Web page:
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# If x and y are positive integers, each of the following

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Intern
Joined: 11 Feb 2012
Posts: 12
If x and y are positive integers, each of the following [#permalink]

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29 Sep 2012, 12:41
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Question Stats:

49% (01:51) correct 51% (00:53) wrong based on 276 sessions

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If x and y are positive integers, each of the following could be the greatest common divisor of 30x and 15y EXCEPT

A. 30x.
B. 15y.
C. 15(x + y).
D. 15(x - y).
E. 15,000.
[Reveal] Spoiler: OA
Director
Joined: 22 Mar 2011
Posts: 612
WE: Science (Education)
Re: If x and y are positive integers, each of the following [#permalink]

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29 Sep 2012, 13:29
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smartass666 wrote:
If x and y are positive integers, each of the following could be the greatest common divisor of 30x and 15y EXCEPT

30x.
15y.
15(x + y).
15(x - y).
15,000.

The greatest common divisor must be smaller than each number.
$$15(x+y)>15y$$, so for sure, $$15(x+y)$$ cannot be a divisor of $$15y.$$

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Math Expert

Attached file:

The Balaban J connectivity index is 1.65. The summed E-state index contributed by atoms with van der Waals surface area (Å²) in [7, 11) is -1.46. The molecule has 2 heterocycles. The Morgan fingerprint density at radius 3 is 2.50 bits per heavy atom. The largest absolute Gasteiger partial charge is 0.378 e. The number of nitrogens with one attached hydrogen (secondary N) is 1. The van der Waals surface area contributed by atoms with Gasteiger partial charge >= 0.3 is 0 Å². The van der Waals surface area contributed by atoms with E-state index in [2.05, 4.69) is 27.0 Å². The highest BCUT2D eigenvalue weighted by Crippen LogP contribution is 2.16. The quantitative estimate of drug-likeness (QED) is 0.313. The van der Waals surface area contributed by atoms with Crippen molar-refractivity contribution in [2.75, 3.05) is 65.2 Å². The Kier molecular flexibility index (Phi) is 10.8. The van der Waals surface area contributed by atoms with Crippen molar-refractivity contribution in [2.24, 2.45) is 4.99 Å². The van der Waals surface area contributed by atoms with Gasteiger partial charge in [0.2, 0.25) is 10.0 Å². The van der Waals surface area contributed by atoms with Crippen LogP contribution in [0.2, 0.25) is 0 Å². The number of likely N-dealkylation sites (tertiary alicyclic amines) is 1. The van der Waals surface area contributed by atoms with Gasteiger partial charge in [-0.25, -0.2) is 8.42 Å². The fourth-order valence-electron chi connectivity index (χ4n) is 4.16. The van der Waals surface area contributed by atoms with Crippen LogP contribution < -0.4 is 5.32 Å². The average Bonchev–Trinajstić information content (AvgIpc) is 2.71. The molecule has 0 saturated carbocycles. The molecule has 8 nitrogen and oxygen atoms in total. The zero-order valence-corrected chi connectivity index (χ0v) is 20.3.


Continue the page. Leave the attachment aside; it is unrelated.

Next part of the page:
Joined: 02 Sep 2009
Posts: 39673
Re: If x and y are positive integers, each of the following [#permalink]

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01 Oct 2012, 06:23
3
KUDOS
Expert's post
smartass666 wrote:
If x and y are positive integers, each of the following could be the greatest common divisor of 30x and 15y EXCEPT

A. 30x.
B. 15y.
C. 15(x + y).
D. 15(x - y).
E. 15,000.

Similar questions to practice:
which-of-the-following-cannot-be-the-greatest-common-divisor-108865.html
if-x-and-y-are-positive-integers-which-of-the-following-74924.html
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Manager
Joined: 04 Oct 2013
Posts: 87
Location: Brazil
GMAT 1: 660 Q45 V35
GMAT 2: 710 Q49 V38
Re: If x and y are positive integers, each of the following [#permalink]

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29 Nov 2013, 13:22
Wait a minute, picking numbers:

If x= 1 and y =1 , both positive integers, why this could not be the base case for C?

smartass666 wrote:
If x and y are positive integers, each of the following could be the greatest common divisor of 30x and 15y EXCEPT

A. 30x.
B. 15y.
C. 15(x + y).
D. 15(x - y).
E. 15,000.
Math Expert
Joined: 02 Sep 2009
Posts: 39673
Re: If x and y are positive integers, each of the following [#permalink]

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29 Nov 2013, 13:25
2
KUDOS
Expert's post
nechets wrote:
Wait a minute, picking numbers:

If x= 1 and y =1 , both positive integers, why this could not be the base case for C?

smartass666 wrote:
If x and y are positive integers, each of the following could be the greatest common divisor of 30x and 15y EXCEPT

A. 30x.
B. 15y.
C. 15(x + y).
D. 15(x - y).
E. 15,000.

If x=1 and y=1, then 30x=30 and 15y=15. The GCD of 30 and 15 is 15, while (C) gives 15(x+y)=30.

Hope it's clear.
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Manager
Joined: 04 Oct 2013
Posts: 87
Location: Brazil
GMAT 1: 660 Q45 V35
GMAT 2: 710 Q49 V38